Australian football chief says 2022 Qatar process not clean

WATCH ABOVE: Australian senator Nick Xenophon has called on FIFA to give his country back the money it spent on its failed bid to host the World Cup in 2022, following the resignation of the body’s President Sepp Blatter.

The chairman of Football Federation Australia says bidding for the 2022 World Cup awarded to Qatar was not clean, explaining in an extraordinary open letter Wednesday how he felt Australia never had a chance to be given hosting rights.

The day after FIFA President Sepp Blatter announced he was resigning his post and would call a new election within nine months, FFA chairman Frank Lowy said “world football might just be at the dawn of a new era.”

Australia went against the agreed position of the Asian Football Confederation to support Blatter in last Friday’s presidential election and instead voted for Prince Ali Bin Al-Hussein. The 79-year-old Blatter was returned to a fifth term as president despite a week dominated by arrests of top FIFA officials over corruption allegations.

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And while the Asian Football Confederation was offering little comment on Wednesday to Blatter’s surprise resignation, billionaire businessman Lowy, one of Australia’s richest persons, was scathing in his criticism of both FIFA and the bid process for 2022.

“Sepp Blatter’s resignation should open the door to major reform. I say should because FIFA’s problems are deep-rooted and tangled in a culture that has developed over decades,” Lowy said. “It will take a united, concerted effort by its football associations to fix the mess.”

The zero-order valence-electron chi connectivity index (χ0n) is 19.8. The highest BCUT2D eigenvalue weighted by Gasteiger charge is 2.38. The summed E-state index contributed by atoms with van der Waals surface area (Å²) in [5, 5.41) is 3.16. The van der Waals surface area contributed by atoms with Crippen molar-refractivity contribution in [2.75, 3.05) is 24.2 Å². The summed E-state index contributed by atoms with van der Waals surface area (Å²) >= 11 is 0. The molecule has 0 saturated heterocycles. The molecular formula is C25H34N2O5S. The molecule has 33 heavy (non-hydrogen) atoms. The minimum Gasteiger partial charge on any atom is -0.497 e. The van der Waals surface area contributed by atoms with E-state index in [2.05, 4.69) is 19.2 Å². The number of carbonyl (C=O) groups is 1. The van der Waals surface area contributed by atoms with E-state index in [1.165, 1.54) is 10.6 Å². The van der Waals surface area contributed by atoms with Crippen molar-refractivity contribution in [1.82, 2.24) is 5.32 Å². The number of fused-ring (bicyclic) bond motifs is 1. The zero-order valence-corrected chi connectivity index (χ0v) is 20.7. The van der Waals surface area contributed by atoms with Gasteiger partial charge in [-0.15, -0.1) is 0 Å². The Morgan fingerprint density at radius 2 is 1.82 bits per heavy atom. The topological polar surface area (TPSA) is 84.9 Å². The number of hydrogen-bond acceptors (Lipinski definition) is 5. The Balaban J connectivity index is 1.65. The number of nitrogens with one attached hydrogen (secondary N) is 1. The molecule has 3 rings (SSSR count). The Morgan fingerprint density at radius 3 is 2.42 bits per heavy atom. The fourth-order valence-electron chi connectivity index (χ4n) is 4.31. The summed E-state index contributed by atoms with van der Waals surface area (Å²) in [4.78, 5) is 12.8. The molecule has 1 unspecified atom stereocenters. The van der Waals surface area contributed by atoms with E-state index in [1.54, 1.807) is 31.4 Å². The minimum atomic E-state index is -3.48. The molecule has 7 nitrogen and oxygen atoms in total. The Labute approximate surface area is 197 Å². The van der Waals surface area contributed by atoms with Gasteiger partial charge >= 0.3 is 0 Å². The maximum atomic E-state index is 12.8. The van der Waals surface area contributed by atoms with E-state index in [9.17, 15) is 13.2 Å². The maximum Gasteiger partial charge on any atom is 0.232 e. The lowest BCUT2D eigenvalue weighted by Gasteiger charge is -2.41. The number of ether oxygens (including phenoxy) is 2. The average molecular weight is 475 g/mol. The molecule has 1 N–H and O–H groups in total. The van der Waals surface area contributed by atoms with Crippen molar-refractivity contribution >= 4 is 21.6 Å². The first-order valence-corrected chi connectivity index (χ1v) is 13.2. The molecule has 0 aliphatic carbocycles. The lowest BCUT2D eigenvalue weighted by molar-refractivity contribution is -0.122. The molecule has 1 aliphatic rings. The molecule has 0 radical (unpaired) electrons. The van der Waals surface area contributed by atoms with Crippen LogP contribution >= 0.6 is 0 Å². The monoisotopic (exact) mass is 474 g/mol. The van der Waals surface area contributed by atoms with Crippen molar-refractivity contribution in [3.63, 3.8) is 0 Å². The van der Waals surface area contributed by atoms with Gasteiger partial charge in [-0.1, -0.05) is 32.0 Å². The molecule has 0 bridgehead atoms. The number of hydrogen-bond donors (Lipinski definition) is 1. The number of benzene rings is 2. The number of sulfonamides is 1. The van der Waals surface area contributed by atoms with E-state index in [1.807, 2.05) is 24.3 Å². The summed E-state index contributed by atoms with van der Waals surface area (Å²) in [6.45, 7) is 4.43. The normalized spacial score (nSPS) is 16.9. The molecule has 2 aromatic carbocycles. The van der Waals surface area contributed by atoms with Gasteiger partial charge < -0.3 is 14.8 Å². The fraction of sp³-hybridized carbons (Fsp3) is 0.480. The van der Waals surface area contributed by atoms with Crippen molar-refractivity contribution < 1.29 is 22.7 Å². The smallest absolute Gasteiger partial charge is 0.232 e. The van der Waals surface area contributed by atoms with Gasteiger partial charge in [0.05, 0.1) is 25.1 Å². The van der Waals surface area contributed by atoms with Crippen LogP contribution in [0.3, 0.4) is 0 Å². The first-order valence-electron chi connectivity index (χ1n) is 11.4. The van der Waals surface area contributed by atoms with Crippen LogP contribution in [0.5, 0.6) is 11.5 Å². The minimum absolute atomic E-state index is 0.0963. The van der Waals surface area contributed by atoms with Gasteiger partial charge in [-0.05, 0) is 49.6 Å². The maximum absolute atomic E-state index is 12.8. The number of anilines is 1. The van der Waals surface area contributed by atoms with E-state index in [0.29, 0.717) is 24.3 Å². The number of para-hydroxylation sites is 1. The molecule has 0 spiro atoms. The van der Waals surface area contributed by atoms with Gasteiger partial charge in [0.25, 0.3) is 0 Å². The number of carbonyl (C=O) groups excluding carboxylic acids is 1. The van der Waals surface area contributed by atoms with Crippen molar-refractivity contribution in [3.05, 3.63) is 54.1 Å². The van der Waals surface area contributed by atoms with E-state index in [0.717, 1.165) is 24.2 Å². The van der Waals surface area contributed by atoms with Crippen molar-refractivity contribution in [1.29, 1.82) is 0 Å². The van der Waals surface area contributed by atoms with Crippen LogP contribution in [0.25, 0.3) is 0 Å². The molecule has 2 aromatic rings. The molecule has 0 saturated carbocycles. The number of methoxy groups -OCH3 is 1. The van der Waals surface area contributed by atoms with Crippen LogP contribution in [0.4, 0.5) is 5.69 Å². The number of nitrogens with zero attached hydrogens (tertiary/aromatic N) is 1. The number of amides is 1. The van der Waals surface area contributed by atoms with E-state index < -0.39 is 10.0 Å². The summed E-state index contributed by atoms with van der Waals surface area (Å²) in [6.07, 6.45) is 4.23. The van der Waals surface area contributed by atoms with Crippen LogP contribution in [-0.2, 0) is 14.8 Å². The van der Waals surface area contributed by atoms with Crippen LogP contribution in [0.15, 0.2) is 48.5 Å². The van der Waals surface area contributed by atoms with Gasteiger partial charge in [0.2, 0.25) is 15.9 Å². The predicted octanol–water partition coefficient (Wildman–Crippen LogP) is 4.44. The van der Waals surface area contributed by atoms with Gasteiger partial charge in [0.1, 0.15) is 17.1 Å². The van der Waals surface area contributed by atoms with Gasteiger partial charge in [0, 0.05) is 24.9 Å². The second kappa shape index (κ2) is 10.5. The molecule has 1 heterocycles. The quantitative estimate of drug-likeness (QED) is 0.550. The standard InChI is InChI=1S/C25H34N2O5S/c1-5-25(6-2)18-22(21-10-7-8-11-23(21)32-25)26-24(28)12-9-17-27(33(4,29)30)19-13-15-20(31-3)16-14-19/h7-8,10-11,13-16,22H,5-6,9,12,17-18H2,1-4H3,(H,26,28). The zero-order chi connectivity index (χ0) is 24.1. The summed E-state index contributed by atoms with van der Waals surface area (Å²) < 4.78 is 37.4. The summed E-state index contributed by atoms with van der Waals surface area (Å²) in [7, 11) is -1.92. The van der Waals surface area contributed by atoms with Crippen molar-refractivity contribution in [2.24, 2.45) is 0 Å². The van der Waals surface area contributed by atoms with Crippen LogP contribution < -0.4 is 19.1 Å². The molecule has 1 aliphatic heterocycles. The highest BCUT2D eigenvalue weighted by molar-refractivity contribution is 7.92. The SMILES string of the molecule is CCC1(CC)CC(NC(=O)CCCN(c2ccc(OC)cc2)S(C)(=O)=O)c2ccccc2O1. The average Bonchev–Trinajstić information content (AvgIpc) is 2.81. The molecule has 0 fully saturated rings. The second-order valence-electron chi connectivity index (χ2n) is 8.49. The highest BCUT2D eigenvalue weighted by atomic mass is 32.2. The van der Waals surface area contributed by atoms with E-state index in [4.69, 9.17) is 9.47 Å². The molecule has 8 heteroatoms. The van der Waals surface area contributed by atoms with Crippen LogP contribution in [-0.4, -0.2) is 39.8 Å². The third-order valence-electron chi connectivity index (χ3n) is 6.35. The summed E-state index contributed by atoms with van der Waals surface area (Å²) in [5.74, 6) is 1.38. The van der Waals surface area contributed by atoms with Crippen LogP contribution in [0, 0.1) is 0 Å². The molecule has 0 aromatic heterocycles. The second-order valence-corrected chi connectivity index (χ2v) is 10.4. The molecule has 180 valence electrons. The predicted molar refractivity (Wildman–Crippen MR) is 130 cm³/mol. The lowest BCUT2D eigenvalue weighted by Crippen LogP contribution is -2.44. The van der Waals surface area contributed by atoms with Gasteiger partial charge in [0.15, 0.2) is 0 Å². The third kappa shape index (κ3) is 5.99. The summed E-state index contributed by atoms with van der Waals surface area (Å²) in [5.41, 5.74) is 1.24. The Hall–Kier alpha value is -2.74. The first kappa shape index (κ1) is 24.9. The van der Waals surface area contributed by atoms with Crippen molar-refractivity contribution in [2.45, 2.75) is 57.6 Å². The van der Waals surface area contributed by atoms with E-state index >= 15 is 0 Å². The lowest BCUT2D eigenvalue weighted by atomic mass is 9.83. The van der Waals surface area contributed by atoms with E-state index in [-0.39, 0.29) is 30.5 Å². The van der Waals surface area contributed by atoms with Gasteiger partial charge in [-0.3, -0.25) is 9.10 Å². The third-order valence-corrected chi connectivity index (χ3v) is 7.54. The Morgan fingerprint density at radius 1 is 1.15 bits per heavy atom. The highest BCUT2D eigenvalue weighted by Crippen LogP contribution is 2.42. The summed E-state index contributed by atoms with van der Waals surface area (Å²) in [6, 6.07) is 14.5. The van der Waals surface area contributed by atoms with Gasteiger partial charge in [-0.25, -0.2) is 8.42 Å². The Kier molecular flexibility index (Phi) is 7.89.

Lowy said that since December, 2010 when Qatar was awarded the 2022 World Cup and Australia received just one vote, “I have nursed a bitter grievance.”

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“We ran a clean bid,” Lowy said. “I know that others did not, and I have shared what I know with the authorities, including Michael Garcia who undertook a 2-year investigation into the 2022 World Cup bid.”

Lowy acknowledged Australia made mistakes in its bid, including the hiring of European-based consultants “who ultimately proved less than effective to say the least.”

He also defended a $500,000 payment made by Australia to the CONCACAF confederation during the bidding process, ostensibly for funding of a feasibility study into a Centre of Excellence in Trinidad and Tobago.

Lowy said subsequent inquiries “found (CONCACAF president) Jack Warner had committed fraud and misappropriated the funds” and said Australia only agreed to a smaller payment rather than the $4 million that was requested.

“We asked CONCACAF to give our money back because it wasn’t used for the purpose we intended, and were advised by FIFA to wait until the inquiries were complete,” Lowy said. “Those inquiries are still ongoing.”

“We ran a clean bid and we are proud of that but it wasn’t a level playing field and therefore we didn’t win it. I will always be bitterly disappointed about the outcome.”

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The AFC released a brief statement on Wednesday about Blatter’s decision to stand down, saying: “The AFC is closely monitoring the situation, and will discuss with its member associations and sister confederations in order to find the best way forward for both FIFA and world football.”

Elsewhere around the South Pacific on Wednesday, officials in the Oceania confederation were not forthcoming about Blatter’s resignation and what it might mean to their football programs. Comment was being sought from Fiji, Samoa, Papua New Guinea and Vanuatu by email or phone calls, but none of those officials had replied by the end of the business day Wednesday.